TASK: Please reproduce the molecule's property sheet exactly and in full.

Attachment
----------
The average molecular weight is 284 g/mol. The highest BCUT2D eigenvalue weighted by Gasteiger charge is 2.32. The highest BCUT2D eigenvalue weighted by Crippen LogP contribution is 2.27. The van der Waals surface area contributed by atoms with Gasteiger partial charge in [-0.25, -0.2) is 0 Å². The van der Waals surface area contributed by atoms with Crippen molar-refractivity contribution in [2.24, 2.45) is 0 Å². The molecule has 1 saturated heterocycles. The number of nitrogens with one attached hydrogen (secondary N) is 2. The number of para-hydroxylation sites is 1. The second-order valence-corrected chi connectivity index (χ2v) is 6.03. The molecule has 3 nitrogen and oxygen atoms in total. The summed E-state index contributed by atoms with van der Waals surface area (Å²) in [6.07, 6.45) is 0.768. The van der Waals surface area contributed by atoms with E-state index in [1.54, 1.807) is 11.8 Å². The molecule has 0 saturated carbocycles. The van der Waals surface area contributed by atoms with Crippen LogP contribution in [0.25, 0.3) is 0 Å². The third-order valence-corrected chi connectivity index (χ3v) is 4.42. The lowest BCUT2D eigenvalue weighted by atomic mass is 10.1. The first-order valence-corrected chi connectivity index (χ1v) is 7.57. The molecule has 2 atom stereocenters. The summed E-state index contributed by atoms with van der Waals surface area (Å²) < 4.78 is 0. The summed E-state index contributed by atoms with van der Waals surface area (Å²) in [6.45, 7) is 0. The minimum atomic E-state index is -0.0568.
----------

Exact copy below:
The average molecular weight is 284 g/mol. The highest BCUT2D eigenvalue weighted by Gasteiger charge is 2.32. The highest BCUT2D eigenvalue weighted by Crippen LogP contribution is 2.27. The van der Waals surface area contributed by atoms with Gasteiger partial charge in [-0.25, -0.2) is 0 Å². The van der Waals surface area contributed by atoms with Crippen molar-refractivity contribution in [2.24, 2.45) is 0 Å². The molecule has 1 saturated heterocycles. The number of nitrogens with one attached hydrogen (secondary N) is 2. The number of para-hydroxylation sites is 1. The second-order valence-corrected chi connectivity index (χ2v) is 6.03. The molecule has 3 nitrogen and oxygen atoms in total. The summed E-state index contributed by atoms with van der Waals surface area (Å²) in [6.07, 6.45) is 0.768. The van der Waals surface area contributed by atoms with E-state index in [1.54, 1.807) is 11.8 Å². The molecule has 0 saturated carbocycles. The van der Waals surface area contributed by atoms with Crippen LogP contribution in [0.25, 0.3) is 0 Å². The third-order valence-corrected chi connectivity index (χ3v) is 4.42. The lowest BCUT2D eigenvalue weighted by atomic mass is 10.1. The first-order valence-corrected chi connectivity index (χ1v) is 7.57. The molecule has 2 atom stereocenters. The summed E-state index contributed by atoms with van der Waals surface area (Å²) < 4.78 is 0. The summed E-state index contributed by atoms with van der Waals surface area (Å²) in [6.45, 7) is 0. The minimum atomic E-state index is -0.0568.